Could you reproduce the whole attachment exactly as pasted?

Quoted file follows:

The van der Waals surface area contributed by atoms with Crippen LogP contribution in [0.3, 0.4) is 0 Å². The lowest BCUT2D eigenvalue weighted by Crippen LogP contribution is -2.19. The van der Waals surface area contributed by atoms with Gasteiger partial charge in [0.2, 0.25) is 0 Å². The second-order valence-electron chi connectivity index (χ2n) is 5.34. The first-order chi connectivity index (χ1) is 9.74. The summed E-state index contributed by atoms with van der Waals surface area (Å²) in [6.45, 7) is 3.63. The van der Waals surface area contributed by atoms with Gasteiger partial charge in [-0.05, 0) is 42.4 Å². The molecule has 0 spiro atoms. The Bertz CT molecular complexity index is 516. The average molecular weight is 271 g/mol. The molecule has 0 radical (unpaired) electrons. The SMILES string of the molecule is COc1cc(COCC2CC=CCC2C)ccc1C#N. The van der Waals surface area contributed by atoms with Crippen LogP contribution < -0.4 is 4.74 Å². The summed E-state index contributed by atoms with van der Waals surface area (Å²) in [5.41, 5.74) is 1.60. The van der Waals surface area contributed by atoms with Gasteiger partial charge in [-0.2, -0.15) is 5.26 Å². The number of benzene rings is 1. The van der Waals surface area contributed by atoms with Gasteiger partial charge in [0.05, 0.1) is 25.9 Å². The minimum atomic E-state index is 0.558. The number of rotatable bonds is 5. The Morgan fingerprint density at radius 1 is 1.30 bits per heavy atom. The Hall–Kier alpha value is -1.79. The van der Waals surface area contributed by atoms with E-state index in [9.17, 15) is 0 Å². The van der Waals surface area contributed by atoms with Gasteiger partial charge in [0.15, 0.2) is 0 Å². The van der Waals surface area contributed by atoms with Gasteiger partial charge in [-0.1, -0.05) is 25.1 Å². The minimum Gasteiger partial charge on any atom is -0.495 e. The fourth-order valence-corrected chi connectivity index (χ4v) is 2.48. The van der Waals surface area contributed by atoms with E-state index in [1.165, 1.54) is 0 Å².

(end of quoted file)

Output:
The van der Waals surface area contributed by atoms with Crippen LogP contribution in [0.3, 0.4) is 0 Å². The lowest BCUT2D eigenvalue weighted by Crippen LogP contribution is -2.19. The van der Waals surface area contributed by atoms with Gasteiger partial charge in [0.2, 0.25) is 0 Å². The second-order valence-electron chi connectivity index (χ2n) is 5.34. The first-order chi connectivity index (χ1) is 9.74. The summed E-state index contributed by atoms with van der Waals surface area (Å²) in [6.45, 7) is 3.63. The van der Waals surface area contributed by atoms with Gasteiger partial charge in [-0.05, 0) is 42.4 Å². The molecule has 0 spiro atoms. The Bertz CT molecular complexity index is 516. The average molecular weight is 271 g/mol. The molecule has 0 radical (unpaired) electrons. The SMILES string of the molecule is COc1cc(COCC2CC=CCC2C)ccc1C#N. The van der Waals surface area contributed by atoms with Crippen LogP contribution < -0.4 is 4.74 Å². The summed E-state index contributed by atoms with van der Waals surface area (Å²) in [5.41, 5.74) is 1.60. The van der Waals surface area contributed by atoms with Gasteiger partial charge in [-0.2, -0.15) is 5.26 Å². The number of benzene rings is 1. The van der Waals surface area contributed by atoms with Gasteiger partial charge in [0.05, 0.1) is 25.9 Å². The minimum atomic E-state index is 0.558. The number of rotatable bonds is 5. The Morgan fingerprint density at radius 1 is 1.30 bits per heavy atom. The Hall–Kier alpha value is -1.79. The van der Waals surface area contributed by atoms with E-state index in [9.17, 15) is 0 Å². The van der Waals surface area contributed by atoms with Gasteiger partial charge in [0.15, 0.2) is 0 Å². The van der Waals surface area contributed by atoms with Gasteiger partial charge in [-0.1, -0.05) is 25.1 Å². The minimum Gasteiger partial charge on any atom is -0.495 e. The fourth-order valence-corrected chi connectivity index (χ4v) is 2.48. The van der Waals surface area contributed by atoms with E-state index in [1.165, 1.54) is 0 Å².